Summary statistics and visualisation for one variable

Basis statistics for a single variable


The is the size of the sample.

Sample range


This is the smallest value in the sample.


This is the largest value in the sample.


This is the difference between the maximum and minimum.


This is the value whereby 50% of the sample can be found below the value.


The \(x\)th percentile is the value by which \(x\%\) of the values can be found below it.

Interquartile range

This is the differnence between the \(25\)th percentile and the \(75\)th percentile.

Sample mode

The is the most common value in the sample.

Sample moments

Sample mean

We previously defined the population mean is defined as \(\mu=E[X]\).

The sample mean is defined as \(\bar x = \dfrac{1}{n}\sum_i x_i\).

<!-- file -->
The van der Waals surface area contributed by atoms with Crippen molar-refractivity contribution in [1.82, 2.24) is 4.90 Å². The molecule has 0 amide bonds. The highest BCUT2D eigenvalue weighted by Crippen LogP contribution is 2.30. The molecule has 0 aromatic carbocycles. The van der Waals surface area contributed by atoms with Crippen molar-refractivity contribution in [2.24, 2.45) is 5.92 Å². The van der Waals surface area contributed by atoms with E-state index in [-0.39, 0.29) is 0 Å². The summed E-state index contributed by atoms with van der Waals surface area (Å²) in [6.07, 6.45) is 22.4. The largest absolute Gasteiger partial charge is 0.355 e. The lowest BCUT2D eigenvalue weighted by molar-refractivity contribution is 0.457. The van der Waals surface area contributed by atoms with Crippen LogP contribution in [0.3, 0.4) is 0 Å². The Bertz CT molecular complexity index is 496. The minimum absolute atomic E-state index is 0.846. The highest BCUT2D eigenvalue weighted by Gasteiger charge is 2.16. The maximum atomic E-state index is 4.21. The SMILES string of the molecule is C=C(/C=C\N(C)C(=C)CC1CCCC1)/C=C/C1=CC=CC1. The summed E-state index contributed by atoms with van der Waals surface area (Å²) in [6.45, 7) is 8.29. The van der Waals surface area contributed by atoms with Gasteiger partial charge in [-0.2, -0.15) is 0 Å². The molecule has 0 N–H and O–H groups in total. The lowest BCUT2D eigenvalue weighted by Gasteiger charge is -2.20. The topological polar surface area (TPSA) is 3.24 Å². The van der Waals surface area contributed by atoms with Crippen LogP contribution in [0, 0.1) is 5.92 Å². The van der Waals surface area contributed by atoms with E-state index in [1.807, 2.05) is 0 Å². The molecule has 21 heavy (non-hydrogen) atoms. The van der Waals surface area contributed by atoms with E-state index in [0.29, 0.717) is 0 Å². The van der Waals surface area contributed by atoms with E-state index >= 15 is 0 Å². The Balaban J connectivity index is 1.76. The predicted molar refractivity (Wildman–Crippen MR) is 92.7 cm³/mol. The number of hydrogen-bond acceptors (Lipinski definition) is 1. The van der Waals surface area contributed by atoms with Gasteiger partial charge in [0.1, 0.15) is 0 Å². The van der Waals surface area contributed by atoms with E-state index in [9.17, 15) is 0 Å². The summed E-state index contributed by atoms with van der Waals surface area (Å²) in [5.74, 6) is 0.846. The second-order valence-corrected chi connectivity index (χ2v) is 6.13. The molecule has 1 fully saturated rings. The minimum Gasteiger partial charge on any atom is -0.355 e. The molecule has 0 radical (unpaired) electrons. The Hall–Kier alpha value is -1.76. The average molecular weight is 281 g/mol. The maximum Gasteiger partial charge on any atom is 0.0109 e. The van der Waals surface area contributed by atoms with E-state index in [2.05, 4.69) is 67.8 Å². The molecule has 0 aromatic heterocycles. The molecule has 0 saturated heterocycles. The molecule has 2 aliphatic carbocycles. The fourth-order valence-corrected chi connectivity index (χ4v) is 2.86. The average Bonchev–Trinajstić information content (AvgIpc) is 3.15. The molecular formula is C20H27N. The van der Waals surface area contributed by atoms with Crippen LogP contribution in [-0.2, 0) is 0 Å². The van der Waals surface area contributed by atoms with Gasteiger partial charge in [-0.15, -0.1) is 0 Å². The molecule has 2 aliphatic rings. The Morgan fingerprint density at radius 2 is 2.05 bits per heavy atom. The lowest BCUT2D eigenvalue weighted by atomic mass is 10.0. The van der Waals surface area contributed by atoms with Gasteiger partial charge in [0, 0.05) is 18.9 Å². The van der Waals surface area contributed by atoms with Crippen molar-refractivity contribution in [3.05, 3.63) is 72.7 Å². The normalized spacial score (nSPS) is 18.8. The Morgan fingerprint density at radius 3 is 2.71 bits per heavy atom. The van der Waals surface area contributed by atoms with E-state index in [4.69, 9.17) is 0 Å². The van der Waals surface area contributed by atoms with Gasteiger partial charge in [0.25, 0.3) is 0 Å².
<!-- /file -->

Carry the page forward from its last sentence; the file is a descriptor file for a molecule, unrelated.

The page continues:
Centred mean

We can subtract the mean from each entry in the sample. This will leave a new mean of \(0\). This is convenient for many calculations.

Sample variance

We previously defined the population variance as \(\sigma^2=E[(X-\mu)^2]\).

We define the sample variance as \(\sigma^2=\dfrac{1}{n}\sum_i(x_i-\bar x)^2\).

We can calculate this using matrices:

\(M=X-\bar x\)


Centred variance

If \(\bar x =0\) then:



Standard error

Standard deviation

Sample size

Updating statistics

Updating the mean

\(\bar x_{n+1} = \dfrac{n\bar x_n+x_{n+1}}{n+1}\)

Updating the variance

If it is centred:



\(\sigma_{n+1}^2=\dfrac{n\sigma_n^2 +x_{n+1}^tx_{n+1}}{n+1}\)

Visualising a single continous variable

Box and whisker plots

Density plot